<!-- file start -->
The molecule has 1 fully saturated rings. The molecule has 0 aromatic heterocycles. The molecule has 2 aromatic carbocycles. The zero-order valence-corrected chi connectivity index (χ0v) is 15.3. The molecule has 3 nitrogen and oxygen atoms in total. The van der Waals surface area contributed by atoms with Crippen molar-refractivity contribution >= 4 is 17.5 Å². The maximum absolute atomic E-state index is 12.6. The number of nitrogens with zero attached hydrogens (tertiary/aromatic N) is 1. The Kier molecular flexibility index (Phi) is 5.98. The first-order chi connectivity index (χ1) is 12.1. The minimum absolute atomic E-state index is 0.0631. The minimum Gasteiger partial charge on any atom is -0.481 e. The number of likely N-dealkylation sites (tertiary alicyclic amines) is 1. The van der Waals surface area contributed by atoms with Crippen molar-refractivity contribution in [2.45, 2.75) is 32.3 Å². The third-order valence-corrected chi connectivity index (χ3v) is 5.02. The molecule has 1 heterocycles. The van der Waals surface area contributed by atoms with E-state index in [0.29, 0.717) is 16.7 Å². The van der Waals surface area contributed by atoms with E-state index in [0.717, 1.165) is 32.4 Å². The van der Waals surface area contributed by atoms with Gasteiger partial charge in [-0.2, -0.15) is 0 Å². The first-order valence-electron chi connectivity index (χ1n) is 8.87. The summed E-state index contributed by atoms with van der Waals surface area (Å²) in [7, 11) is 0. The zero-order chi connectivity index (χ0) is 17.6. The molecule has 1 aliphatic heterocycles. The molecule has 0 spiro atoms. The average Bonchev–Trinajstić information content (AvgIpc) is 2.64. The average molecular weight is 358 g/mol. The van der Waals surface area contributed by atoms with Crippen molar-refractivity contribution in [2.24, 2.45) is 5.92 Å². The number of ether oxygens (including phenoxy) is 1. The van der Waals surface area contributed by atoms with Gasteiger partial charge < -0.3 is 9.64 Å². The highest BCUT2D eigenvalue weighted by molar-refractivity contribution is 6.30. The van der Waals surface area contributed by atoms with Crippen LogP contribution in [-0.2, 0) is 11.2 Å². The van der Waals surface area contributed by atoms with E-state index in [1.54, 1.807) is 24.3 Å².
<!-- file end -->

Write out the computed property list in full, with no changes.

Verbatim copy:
The molecule has 1 fully saturated rings. The molecule has 0 aromatic heterocycles. The molecule has 2 aromatic carbocycles. The zero-order valence-corrected chi connectivity index (χ0v) is 15.3. The molecule has 3 nitrogen and oxygen atoms in total. The van der Waals surface area contributed by atoms with Crippen molar-refractivity contribution >= 4 is 17.5 Å². The maximum absolute atomic E-state index is 12.6. The number of nitrogens with zero attached hydrogens (tertiary/aromatic N) is 1. The Kier molecular flexibility index (Phi) is 5.98. The first-order chi connectivity index (χ1) is 12.1. The minimum absolute atomic E-state index is 0.0631. The minimum Gasteiger partial charge on any atom is -0.481 e. The number of likely N-dealkylation sites (tertiary alicyclic amines) is 1. The van der Waals surface area contributed by atoms with Crippen molar-refractivity contribution in [2.45, 2.75) is 32.3 Å². The third-order valence-corrected chi connectivity index (χ3v) is 5.02. The molecule has 1 heterocycles. The van der Waals surface area contributed by atoms with E-state index in [0.29, 0.717) is 16.7 Å². The van der Waals surface area contributed by atoms with E-state index in [0.717, 1.165) is 32.4 Å². The van der Waals surface area contributed by atoms with Gasteiger partial charge in [-0.2, -0.15) is 0 Å². The first-order valence-electron chi connectivity index (χ1n) is 8.87. The summed E-state index contributed by atoms with van der Waals surface area (Å²) in [7, 11) is 0. The zero-order chi connectivity index (χ0) is 17.6. The molecule has 1 aliphatic heterocycles. The molecule has 0 spiro atoms. The average Bonchev–Trinajstić information content (AvgIpc) is 2.64. The average molecular weight is 358 g/mol. The van der Waals surface area contributed by atoms with Crippen molar-refractivity contribution in [2.24, 2.45) is 5.92 Å². The number of ether oxygens (including phenoxy) is 1. The van der Waals surface area contributed by atoms with Gasteiger partial charge < -0.3 is 9.64 Å². The highest BCUT2D eigenvalue weighted by molar-refractivity contribution is 6.30. The van der Waals surface area contributed by atoms with Crippen LogP contribution in [-0.2, 0) is 11.2 Å². The van der Waals surface area contributed by atoms with E-state index in [1.54, 1.807) is 24.3 Å².